Fuseworks Media

SPANZ highlights Labour’s ‘selective memory’

The Sporting Shooters Association of New Zealand wishes to highlight the comments made by Opposition MPs, an example being Labour Party leader Chris Hipkins during question time in Parliament on the 28 th of February 2024, that shows a lack of understanding or wilful blindness to their historic amendments to the Arms Act.

The Labour Party leader Chris Hipkins, alongside members of the media, have repeatedly asked Nicole Mckee, if the Arms Act overhaul will increase access to MSSA firearms. MSSA firearms are defined by being semi-automatic, alongside having at least one of a list of prescribed characteristics.

The list of characteristics included:

– Folding Stock

– Telescopic Stock

– Bayonet Lug

– Flash Suppressor (Flash Hider)

– Pistol Grip

– Rimfire firearms with a magazine that appears to hold more than 15 cartridges.

– Rimfire firearms with a magazine that holds more than 15 cartridges.

– Centerfire firearms with a magazine that appears to hold more than 10 cartridges.

– Centerfire firearms with a magazine that holds more than 7 cartridges.

The MSSA definition does not conform with any relevant international standards for firearms characteristic metrics for ‘Military Style’ firearms. Military Style Semi-Automatic firearms no longer exist in New Zealand as a legally recognised type of firearm due to the previous Labour Government’s Arms Act changes. With Labour’s abolishment of the E-category (which contained the MSSA firearms), it unwittingly allowed most rimfire rifles and shotguns that would have previously fit some of the MSSA criteria, to be owned on A-category licenses.

SSANZ questions why Labour MPs are so concerned about the accessibility of MSSA firearms in New Zealand when this type of firearm no longer exists. The reason it doesn’t exist is because these same MPs voted to make most types of would-be MSSA firearms available to A-category license holders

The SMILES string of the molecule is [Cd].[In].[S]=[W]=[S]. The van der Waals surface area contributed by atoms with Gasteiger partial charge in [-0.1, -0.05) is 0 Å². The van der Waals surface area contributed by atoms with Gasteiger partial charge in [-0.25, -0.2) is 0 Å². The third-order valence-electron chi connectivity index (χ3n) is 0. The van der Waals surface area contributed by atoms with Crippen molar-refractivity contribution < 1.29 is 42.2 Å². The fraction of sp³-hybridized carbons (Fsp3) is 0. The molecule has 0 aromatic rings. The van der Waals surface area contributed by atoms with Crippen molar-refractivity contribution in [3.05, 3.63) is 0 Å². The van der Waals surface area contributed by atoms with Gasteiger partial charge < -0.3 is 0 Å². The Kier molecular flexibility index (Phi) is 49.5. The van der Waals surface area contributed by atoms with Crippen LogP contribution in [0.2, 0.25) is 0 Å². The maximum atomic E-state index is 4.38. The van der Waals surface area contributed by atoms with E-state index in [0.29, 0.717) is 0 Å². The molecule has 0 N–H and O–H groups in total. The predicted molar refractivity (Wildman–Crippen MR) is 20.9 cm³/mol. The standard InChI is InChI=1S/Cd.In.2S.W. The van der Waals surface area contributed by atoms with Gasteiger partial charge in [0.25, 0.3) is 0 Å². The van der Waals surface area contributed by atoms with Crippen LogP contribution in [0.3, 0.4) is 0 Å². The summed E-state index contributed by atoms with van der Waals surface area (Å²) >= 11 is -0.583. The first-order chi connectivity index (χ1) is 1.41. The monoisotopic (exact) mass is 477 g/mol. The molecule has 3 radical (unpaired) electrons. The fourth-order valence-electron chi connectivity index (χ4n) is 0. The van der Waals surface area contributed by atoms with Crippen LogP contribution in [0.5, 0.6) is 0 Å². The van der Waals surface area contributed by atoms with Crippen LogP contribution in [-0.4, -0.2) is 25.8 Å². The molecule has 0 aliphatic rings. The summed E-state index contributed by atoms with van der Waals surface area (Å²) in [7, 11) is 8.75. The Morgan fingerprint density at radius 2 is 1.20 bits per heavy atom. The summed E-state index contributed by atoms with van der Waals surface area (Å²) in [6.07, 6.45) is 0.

after 2019 when E-category MSSA provisions were repealed. A minority of semi-automatic firearms were moved to the P-category where they could be owned for the appropriate reasons, such as commercial pest control, and collecting.

We caution against the use of ‘buzz words’ to drum up fear when discussing Arms Act changes. MSSA firearms do not exist in New Zealand, and the classification itself does not follow any sort of internationally recognised technical standards so we question its relevance in he current debate

beyond scaremongering.

The repeated emphasis on ‘Military Style’ firearms becoming available in the present-day context is a scaremongering campaign that Labour (among others) is resorting to in a last-ditch effort to protect their flawed Arms Act. Labour either chooses to omit or doesn’t understand that they made available a majority of would-be MSSA’s to the standard A-category license in 2019 to be used for hunting and target shooting, whilst never removing centerfire semi- automatic rifles from circulation, opting to merely move them to various other endorsement types.

At a minimum SSANZ, alongside New Zealanders, expects any politician to understand legislation, as well as the consequences of changes they make to it. Labour has either been ignorant of their last 5 years of amendments, or they are deliberately misleading New Zealanders with their scaremongering.

SSANZ would like to highlight that Labour’s abolishment of MSSA classification resulted in the ability for basic A-category license to own MSSA-configured shotguns and rimfire rifles, which appears to be an unintended consequence.

It does leave New Zealanders to wonder about Labour’s understanding of the Arms Act post-2019 and the validity of their party’s current comments and positions.